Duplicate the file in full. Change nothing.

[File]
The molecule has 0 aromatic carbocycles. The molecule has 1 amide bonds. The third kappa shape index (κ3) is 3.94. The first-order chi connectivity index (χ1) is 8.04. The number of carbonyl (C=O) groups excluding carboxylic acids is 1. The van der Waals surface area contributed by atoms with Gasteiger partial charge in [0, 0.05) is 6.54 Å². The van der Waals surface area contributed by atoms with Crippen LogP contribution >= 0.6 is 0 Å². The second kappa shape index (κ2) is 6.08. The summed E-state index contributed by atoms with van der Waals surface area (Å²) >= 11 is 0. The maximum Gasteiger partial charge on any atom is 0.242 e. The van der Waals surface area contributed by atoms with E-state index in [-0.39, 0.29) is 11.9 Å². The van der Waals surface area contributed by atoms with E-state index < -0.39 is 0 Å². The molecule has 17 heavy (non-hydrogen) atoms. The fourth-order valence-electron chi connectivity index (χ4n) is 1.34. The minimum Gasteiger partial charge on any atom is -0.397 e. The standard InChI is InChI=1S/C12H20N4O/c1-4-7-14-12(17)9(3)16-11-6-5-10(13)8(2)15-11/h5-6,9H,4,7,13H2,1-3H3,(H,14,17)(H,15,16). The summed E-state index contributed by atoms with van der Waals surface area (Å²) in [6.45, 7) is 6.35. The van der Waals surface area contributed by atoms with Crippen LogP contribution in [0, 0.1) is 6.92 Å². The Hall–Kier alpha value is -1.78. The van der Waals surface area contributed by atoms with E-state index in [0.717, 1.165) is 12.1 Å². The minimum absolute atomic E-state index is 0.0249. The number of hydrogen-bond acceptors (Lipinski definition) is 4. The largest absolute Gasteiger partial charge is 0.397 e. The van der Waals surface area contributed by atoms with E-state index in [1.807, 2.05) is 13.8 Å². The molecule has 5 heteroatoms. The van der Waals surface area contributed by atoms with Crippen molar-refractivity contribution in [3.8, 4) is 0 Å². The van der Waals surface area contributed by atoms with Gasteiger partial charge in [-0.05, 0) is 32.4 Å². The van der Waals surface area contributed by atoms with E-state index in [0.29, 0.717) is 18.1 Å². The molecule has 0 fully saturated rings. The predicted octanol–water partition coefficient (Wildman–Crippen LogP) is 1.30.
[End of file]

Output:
The molecule has 0 aromatic carbocycles. The molecule has 1 amide bonds. The third kappa shape index (κ3) is 3.94. The first-order chi connectivity index (χ1) is 8.04. The number of carbonyl (C=O) groups excluding carboxylic acids is 1. The van der Waals surface area contributed by atoms with Gasteiger partial charge in [0, 0.05) is 6.54 Å². The van der Waals surface area contributed by atoms with Crippen LogP contribution >= 0.6 is 0 Å². The second kappa shape index (κ2) is 6.08. The summed E-state index contributed by atoms with van der Waals surface area (Å²) >= 11 is 0. The maximum Gasteiger partial charge on any atom is 0.242 e. The van der Waals surface area contributed by atoms with E-state index in [-0.39, 0.29) is 11.9 Å². The van der Waals surface area contributed by atoms with E-state index < -0.39 is 0 Å². The molecule has 17 heavy (non-hydrogen) atoms. The fourth-order valence-electron chi connectivity index (χ4n) is 1.34. The minimum Gasteiger partial charge on any atom is -0.397 e. The standard InChI is InChI=1S/C12H20N4O/c1-4-7-14-12(17)9(3)16-11-6-5-10(13)8(2)15-11/h5-6,9H,4,7,13H2,1-3H3,(H,14,17)(H,15,16). The summed E-state index contributed by atoms with van der Waals surface area (Å²) in [6.45, 7) is 6.35. The van der Waals surface area contributed by atoms with Crippen LogP contribution in [0, 0.1) is 6.92 Å². The Hall–Kier alpha value is -1.78. The van der Waals surface area contributed by atoms with E-state index in [0.717, 1.165) is 12.1 Å². The minimum absolute atomic E-state index is 0.0249. The number of hydrogen-bond acceptors (Lipinski definition) is 4. The largest absolute Gasteiger partial charge is 0.397 e. The van der Waals surface area contributed by atoms with E-state index in [1.807, 2.05) is 13.8 Å². The molecule has 5 heteroatoms. The van der Waals surface area contributed by atoms with Crippen molar-refractivity contribution in [3.8, 4) is 0 Å². The van der Waals surface area contributed by atoms with Gasteiger partial charge in [-0.05, 0) is 32.4 Å². The van der Waals surface area contributed by atoms with E-state index in [0.29, 0.717) is 18.1 Å². The molecule has 0 fully saturated rings. The predicted octanol–water partition coefficient (Wildman–Crippen LogP) is 1.30.